This book is available as part of Oxford Scholarship Online - view abstracts and keywords at book and chapter level. Despite widespread admiration for the First Amendment's protection of speech, this iconic feature of American legal thought has never been adequately theorized. Existing theories of speech proceed on the basis of legal doctrine and judicial decisionmaking, social and political philosophy, or legal and intellectual history.
Despite widespread admiration for the First Amendment's protection of speech, this iconic feature of American legal thought has never been. Despite widespread admiration for the First Amendment's protection of speech, this iconic feature of American legal thought has never been adequately.
But these are not the disciplines one would most naturally turn to in analyzing speech. M eaning in Law: A Theory of Speech takes a new and different approach. This book develops a general legal theory of speech on the basis of linguistic theory and the philosophy of language. The opening chapters retrace the main conceptual stages in the expression of meaning: Later chapters analyze symbolic speech communication by nonlinguistic means as the key to developing an intention-based theory of speech.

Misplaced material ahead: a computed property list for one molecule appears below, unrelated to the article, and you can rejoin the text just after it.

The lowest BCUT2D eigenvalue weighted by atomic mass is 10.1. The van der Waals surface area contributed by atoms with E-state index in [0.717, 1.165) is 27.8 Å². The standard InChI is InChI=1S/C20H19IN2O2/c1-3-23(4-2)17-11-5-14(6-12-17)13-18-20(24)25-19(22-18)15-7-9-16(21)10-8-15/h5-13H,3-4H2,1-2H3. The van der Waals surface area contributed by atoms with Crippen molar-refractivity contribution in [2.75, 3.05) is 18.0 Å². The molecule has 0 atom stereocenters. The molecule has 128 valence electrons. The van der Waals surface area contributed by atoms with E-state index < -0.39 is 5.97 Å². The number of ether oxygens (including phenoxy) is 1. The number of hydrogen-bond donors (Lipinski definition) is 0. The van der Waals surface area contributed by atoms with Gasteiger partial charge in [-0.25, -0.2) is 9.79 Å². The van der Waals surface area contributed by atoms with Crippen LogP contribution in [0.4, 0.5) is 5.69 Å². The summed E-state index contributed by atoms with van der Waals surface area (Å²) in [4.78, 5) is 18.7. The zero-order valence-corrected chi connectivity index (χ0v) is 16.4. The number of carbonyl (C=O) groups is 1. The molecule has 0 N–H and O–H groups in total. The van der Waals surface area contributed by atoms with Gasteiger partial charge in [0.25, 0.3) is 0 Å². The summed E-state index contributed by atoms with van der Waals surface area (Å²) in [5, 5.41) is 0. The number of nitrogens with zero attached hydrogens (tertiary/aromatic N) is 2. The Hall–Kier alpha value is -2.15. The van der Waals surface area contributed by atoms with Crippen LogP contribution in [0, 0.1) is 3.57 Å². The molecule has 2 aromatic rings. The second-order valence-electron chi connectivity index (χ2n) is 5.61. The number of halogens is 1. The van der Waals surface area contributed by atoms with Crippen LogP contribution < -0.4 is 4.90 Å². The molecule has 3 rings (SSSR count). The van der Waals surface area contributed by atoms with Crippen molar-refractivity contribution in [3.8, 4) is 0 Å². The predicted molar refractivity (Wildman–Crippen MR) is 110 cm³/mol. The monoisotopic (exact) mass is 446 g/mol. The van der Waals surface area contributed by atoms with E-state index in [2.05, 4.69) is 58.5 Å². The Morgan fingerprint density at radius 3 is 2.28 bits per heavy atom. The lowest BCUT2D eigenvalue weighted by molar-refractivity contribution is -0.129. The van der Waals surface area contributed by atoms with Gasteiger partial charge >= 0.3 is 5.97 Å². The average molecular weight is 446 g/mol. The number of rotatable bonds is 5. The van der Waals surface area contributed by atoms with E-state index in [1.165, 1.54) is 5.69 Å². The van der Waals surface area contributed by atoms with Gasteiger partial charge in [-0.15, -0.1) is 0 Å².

The essential elements of the theory are 1 nonnatural meaning, 2 the signaling of intent, 3 the recognition of intent, and 4 establishing a convention. A final chapter applies these insights to the case law of symbolic speech and resolves some basic confusions in the legal literature.
This analysis proceeds by way of an original distinction between actual conduct in the real world and the "ideal conduct" described in a statute. The former may be described both as communicative and noncommunicative, while the latter has already been conceptualized as either communicative or noncommunicative.
This distinction clears up a major legal quandary: Oxford University Press is a department of the University of Oxford. Please enter the message.
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Your rating has been recorded. Write a review Rate this item: Preview this item Preview this item. Charles W Collier Publisher: New York ; Oxford: English View all editions and formats Summary: Collier develops a general legal theory of speech on the basis of linguistic theory and the philosophy of language. He retraces the main conceptual stages in the expression of meaning, from natural notions of meaningfulness, through symbolism, to signification.
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